Joses Akampurira: Making the Transition to University Life
Name: Joses Akampurira
Home: Kabale, Uganda
Program: BASc in Engineering
For Joses Akampurira, this is a very special moment. It’s his first time outside of Uganda and he is starting his first year at UBC’s Okanagan campus in the Faculty of Engineering. I had a chance to speak to this bright young man about his his hopes, expectations, and experiences at UBC so far, and his plans for his time at UBC — and beyond.
Joses was born and grew up in Kabale, southwest of Kampala, Uganda. He has always been a small city person with an appreciation for natural settings and simple people. He is close to his family, and has seen them transition through many a struggle. Yet Joses has the cheeriest perspective on life. He is always smiling, happy, and jolly. “Always smile,” said Joses cheerily, “You will always find that there is a reason.”
The story of how he came to join us at our beautiful campus starts with his Career Guidance teacher in Kabale. She had travelled around Canada to visit different universities and had come back to her students full of excitement about UBC as a world-class institution and she strongly encouraged Joses to apply to UBC’s Okanagan campus. She believed it was the right place for him.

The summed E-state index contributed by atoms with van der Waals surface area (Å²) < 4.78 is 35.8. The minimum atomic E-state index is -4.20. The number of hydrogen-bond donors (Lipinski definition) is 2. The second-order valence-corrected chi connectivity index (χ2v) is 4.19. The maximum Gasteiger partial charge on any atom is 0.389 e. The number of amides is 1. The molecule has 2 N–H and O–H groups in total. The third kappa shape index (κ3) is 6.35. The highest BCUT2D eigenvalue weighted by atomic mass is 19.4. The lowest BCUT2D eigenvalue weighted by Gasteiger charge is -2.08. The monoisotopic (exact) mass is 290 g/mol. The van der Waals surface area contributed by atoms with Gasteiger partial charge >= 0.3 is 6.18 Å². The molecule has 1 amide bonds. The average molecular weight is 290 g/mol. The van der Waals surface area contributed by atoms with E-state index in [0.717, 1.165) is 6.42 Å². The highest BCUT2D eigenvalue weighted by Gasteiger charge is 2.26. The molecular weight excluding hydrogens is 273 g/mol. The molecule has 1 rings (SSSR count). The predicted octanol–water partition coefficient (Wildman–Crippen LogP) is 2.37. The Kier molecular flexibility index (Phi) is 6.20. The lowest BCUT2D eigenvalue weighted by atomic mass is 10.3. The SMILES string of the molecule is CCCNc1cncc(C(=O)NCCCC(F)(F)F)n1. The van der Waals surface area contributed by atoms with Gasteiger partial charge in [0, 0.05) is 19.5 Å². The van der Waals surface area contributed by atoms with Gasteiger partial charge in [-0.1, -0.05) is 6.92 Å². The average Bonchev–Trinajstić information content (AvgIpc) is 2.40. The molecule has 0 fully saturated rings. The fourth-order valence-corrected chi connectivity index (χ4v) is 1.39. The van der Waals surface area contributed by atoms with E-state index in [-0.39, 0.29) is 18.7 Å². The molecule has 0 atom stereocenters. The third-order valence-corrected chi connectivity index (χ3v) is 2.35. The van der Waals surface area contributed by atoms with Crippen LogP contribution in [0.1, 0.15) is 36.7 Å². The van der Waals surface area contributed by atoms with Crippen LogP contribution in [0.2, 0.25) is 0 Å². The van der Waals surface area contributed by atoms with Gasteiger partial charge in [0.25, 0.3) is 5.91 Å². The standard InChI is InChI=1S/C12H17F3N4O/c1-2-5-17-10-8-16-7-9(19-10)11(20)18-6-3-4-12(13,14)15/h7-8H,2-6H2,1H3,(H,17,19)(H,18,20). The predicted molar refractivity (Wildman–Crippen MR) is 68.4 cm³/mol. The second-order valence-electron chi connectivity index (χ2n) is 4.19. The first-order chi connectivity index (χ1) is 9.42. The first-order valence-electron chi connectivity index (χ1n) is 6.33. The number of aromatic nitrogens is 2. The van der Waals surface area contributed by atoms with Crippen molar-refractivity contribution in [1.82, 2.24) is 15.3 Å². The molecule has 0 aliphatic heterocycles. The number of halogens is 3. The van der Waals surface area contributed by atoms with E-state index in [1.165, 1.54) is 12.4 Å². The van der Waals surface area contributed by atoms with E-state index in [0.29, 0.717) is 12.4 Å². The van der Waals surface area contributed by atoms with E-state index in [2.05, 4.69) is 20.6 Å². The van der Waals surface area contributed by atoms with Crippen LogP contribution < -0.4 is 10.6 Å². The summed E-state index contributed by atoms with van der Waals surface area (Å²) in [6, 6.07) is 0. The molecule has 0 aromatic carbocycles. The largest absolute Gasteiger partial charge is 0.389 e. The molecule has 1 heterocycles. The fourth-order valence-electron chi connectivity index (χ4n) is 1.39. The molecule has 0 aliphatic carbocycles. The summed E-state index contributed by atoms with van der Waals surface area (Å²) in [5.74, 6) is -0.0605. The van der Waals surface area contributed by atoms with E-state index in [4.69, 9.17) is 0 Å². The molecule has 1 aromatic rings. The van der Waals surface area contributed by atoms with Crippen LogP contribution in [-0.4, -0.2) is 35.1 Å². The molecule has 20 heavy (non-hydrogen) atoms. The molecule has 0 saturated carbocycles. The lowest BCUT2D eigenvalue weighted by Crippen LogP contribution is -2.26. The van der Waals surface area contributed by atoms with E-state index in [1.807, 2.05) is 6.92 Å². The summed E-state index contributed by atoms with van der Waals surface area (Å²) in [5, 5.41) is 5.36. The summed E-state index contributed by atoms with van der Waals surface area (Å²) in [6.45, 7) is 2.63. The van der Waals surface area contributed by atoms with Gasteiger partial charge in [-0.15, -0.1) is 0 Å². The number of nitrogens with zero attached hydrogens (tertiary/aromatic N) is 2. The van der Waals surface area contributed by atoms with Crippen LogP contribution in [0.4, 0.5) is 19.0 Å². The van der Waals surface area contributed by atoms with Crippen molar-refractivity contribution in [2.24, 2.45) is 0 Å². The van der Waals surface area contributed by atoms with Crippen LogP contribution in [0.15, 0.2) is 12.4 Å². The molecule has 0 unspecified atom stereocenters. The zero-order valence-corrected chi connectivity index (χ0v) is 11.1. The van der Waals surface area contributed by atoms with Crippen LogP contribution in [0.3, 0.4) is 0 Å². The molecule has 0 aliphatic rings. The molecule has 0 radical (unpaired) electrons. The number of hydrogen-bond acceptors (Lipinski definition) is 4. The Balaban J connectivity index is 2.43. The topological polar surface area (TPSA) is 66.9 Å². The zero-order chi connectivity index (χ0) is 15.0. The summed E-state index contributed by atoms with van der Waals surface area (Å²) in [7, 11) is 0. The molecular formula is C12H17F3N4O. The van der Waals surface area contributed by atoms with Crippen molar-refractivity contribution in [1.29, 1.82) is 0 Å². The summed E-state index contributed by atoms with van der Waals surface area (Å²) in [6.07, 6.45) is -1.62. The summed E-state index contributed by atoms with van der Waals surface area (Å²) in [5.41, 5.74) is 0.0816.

Joses had never been to Canada before coming to UBC’s Okanagan campus. He travelled for three days and incurred jet lag that took four days to get over. Nevertheless, his experience at the campus and in Kelowna has been very positive and exciting. The topography of Kelowna is similar to Kabale and it reminds him of his childhood. He participated in the Jumpstart Orientation program where he was introduced to Kelowna and made many friends. His Jumpstart friends described him as a “happy African child.” He has the ability to brighten everybody’s day with his smile and his positive outlook on life. “The international scholars are so nice. With the Retreat and Jumpstart, I feel like I’m part of one big family.”
The transition was not always easy, though. Joses had some challenges with food initially. The abundance of bread and cheese made it difficult for him to maintain a balanced diet. But Joses found plenty of help and guidance from his International Advisor and the Health and Wellness Centre. He now has a nutrition plan that the nurse at Health and Wellness helped him create. Besides food, Joses identified the challenges of being an engineering student. “Engineering is inspiring much as demanding. Nothing comes easy. But I want to be a successful engineer and I’m willing to make the effort.”
Joses acknowledged that being a part of UBC means he has access to many opportunities and he feels very fortunate to call himself a UBC student. With his time at UBC, he wants to get involved, make many friends and create valuable connections. “My mother calls this place ‘the Promised Land,’” he said.
Joses has big plans for the future. He wants to have a positive impact on people’s lives and wants to build a path for many Africans and Ugandans to access such wonderful places as UBC.